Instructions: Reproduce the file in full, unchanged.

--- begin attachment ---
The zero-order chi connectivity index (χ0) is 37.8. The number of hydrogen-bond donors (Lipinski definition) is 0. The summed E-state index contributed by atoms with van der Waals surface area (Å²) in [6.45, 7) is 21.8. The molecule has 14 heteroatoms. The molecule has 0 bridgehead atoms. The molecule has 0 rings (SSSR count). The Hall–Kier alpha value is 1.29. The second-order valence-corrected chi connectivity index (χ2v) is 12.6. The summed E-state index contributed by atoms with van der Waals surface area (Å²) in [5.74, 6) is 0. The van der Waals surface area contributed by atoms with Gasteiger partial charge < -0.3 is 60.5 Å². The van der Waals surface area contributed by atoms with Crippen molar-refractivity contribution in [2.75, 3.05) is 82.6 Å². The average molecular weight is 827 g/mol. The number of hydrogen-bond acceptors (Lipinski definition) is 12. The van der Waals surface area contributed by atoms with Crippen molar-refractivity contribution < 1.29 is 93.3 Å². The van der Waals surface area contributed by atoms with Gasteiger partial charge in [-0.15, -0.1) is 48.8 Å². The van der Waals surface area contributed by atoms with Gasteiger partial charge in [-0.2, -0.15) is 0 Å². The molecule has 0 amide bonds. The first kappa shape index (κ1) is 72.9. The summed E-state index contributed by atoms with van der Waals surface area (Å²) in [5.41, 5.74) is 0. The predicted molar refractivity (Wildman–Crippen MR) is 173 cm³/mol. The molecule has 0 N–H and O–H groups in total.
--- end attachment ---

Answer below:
The zero-order chi connectivity index (χ0) is 37.8. The number of hydrogen-bond donors (Lipinski definition) is 0. The summed E-state index contributed by atoms with van der Waals surface area (Å²) in [6.45, 7) is 21.8. The molecule has 14 heteroatoms. The molecule has 0 bridgehead atoms. The molecule has 0 rings (SSSR count). The Hall–Kier alpha value is 1.29. The second-order valence-corrected chi connectivity index (χ2v) is 12.6. The summed E-state index contributed by atoms with van der Waals surface area (Å²) in [5.74, 6) is 0. The van der Waals surface area contributed by atoms with Gasteiger partial charge < -0.3 is 60.5 Å². The van der Waals surface area contributed by atoms with Crippen molar-refractivity contribution in [2.75, 3.05) is 82.6 Å². The average molecular weight is 827 g/mol. The number of hydrogen-bond acceptors (Lipinski definition) is 12. The van der Waals surface area contributed by atoms with Crippen molar-refractivity contribution < 1.29 is 93.3 Å². The van der Waals surface area contributed by atoms with Gasteiger partial charge in [-0.15, -0.1) is 48.8 Å². The van der Waals surface area contributed by atoms with Gasteiger partial charge in [-0.2, -0.15) is 0 Å². The molecule has 0 amide bonds. The first kappa shape index (κ1) is 72.9. The summed E-state index contributed by atoms with van der Waals surface area (Å²) in [5.41, 5.74) is 0. The predicted molar refractivity (Wildman–Crippen MR) is 173 cm³/mol. The molecule has 0 N–H and O–H groups in total.